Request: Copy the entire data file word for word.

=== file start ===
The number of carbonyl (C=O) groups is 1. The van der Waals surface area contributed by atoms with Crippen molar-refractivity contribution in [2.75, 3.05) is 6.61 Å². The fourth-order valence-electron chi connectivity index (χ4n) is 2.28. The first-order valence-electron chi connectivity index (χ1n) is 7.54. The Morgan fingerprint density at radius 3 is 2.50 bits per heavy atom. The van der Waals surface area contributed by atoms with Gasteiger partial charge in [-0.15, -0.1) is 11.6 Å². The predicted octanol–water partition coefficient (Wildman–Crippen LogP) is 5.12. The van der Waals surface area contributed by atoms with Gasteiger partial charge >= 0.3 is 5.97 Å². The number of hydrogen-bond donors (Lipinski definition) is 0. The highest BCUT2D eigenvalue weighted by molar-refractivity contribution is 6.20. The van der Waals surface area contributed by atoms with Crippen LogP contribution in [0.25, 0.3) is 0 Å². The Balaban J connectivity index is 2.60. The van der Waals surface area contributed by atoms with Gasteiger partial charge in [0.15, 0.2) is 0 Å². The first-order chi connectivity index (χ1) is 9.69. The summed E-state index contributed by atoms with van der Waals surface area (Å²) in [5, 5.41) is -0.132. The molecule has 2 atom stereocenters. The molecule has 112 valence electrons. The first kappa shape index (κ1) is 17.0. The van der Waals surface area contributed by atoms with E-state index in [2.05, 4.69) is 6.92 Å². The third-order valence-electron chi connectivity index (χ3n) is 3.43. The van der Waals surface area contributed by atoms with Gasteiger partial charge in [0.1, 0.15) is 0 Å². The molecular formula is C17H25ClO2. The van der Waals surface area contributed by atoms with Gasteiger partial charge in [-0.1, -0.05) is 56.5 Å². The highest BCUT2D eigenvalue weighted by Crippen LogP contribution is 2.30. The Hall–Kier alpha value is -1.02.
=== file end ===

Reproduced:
The number of carbonyl (C=O) groups is 1. The van der Waals surface area contributed by atoms with Crippen molar-refractivity contribution in [2.75, 3.05) is 6.61 Å². The fourth-order valence-electron chi connectivity index (χ4n) is 2.28. The first-order valence-electron chi connectivity index (χ1n) is 7.54. The Morgan fingerprint density at radius 3 is 2.50 bits per heavy atom. The van der Waals surface area contributed by atoms with Gasteiger partial charge in [-0.15, -0.1) is 11.6 Å². The predicted octanol–water partition coefficient (Wildman–Crippen LogP) is 5.12. The van der Waals surface area contributed by atoms with Gasteiger partial charge >= 0.3 is 5.97 Å². The number of hydrogen-bond donors (Lipinski definition) is 0. The highest BCUT2D eigenvalue weighted by molar-refractivity contribution is 6.20. The van der Waals surface area contributed by atoms with Crippen LogP contribution in [0.25, 0.3) is 0 Å². The Balaban J connectivity index is 2.60. The van der Waals surface area contributed by atoms with Gasteiger partial charge in [0.15, 0.2) is 0 Å². The first-order chi connectivity index (χ1) is 9.69. The summed E-state index contributed by atoms with van der Waals surface area (Å²) in [5, 5.41) is -0.132. The molecule has 2 atom stereocenters. The molecule has 112 valence electrons. The first kappa shape index (κ1) is 17.0. The van der Waals surface area contributed by atoms with E-state index in [2.05, 4.69) is 6.92 Å². The third-order valence-electron chi connectivity index (χ3n) is 3.43. The van der Waals surface area contributed by atoms with Gasteiger partial charge in [0.1, 0.15) is 0 Å². The molecular formula is C17H25ClO2. The van der Waals surface area contributed by atoms with Gasteiger partial charge in [-0.1, -0.05) is 56.5 Å². The highest BCUT2D eigenvalue weighted by Crippen LogP contribution is 2.30. The Hall–Kier alpha value is -1.02.